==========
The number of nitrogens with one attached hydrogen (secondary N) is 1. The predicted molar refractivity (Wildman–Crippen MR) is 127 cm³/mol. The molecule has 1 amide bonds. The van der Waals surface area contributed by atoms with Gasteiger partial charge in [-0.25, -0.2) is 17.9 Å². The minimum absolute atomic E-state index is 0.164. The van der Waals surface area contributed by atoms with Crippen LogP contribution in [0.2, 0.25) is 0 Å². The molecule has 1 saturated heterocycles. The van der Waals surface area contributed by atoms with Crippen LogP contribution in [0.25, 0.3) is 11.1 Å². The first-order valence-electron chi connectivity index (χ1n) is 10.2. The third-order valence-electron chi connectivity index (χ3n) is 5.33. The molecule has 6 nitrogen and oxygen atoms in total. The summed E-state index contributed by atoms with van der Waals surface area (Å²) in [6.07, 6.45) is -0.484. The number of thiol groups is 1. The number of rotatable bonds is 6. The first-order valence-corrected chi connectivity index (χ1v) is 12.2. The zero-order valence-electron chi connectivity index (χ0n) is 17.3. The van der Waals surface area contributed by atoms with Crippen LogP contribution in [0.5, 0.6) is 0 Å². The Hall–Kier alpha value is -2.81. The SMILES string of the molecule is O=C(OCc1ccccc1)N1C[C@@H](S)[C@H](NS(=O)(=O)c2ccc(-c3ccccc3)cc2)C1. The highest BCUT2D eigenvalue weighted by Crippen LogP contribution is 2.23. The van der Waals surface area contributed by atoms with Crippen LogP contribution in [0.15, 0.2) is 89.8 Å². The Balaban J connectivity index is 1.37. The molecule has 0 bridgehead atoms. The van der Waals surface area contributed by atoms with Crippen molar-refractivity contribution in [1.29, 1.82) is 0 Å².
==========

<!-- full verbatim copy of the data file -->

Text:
The number of nitrogens with one attached hydrogen (secondary N) is 1. The predicted molar refractivity (Wildman–Crippen MR) is 127 cm³/mol. The molecule has 1 amide bonds. The van der Waals surface area contributed by atoms with Gasteiger partial charge in [-0.25, -0.2) is 17.9 Å². The minimum absolute atomic E-state index is 0.164. The van der Waals surface area contributed by atoms with Crippen LogP contribution in [0.2, 0.25) is 0 Å². The molecule has 1 saturated heterocycles. The van der Waals surface area contributed by atoms with Crippen LogP contribution in [0.25, 0.3) is 11.1 Å². The first-order valence-electron chi connectivity index (χ1n) is 10.2. The third-order valence-electron chi connectivity index (χ3n) is 5.33. The molecule has 6 nitrogen and oxygen atoms in total. The summed E-state index contributed by atoms with van der Waals surface area (Å²) in [6.07, 6.45) is -0.484. The number of thiol groups is 1. The number of rotatable bonds is 6. The first-order valence-corrected chi connectivity index (χ1v) is 12.2. The zero-order valence-electron chi connectivity index (χ0n) is 17.3. The van der Waals surface area contributed by atoms with Crippen LogP contribution in [0.5, 0.6) is 0 Å². The Hall–Kier alpha value is -2.81. The SMILES string of the molecule is O=C(OCc1ccccc1)N1C[C@@H](S)[C@H](NS(=O)(=O)c2ccc(-c3ccccc3)cc2)C1. The highest BCUT2D eigenvalue weighted by Crippen LogP contribution is 2.23. The van der Waals surface area contributed by atoms with Crippen LogP contribution in [0.15, 0.2) is 89.8 Å². The Balaban J connectivity index is 1.37. The molecule has 0 bridgehead atoms. The van der Waals surface area contributed by atoms with Crippen molar-refractivity contribution in [1.29, 1.82) is 0 Å².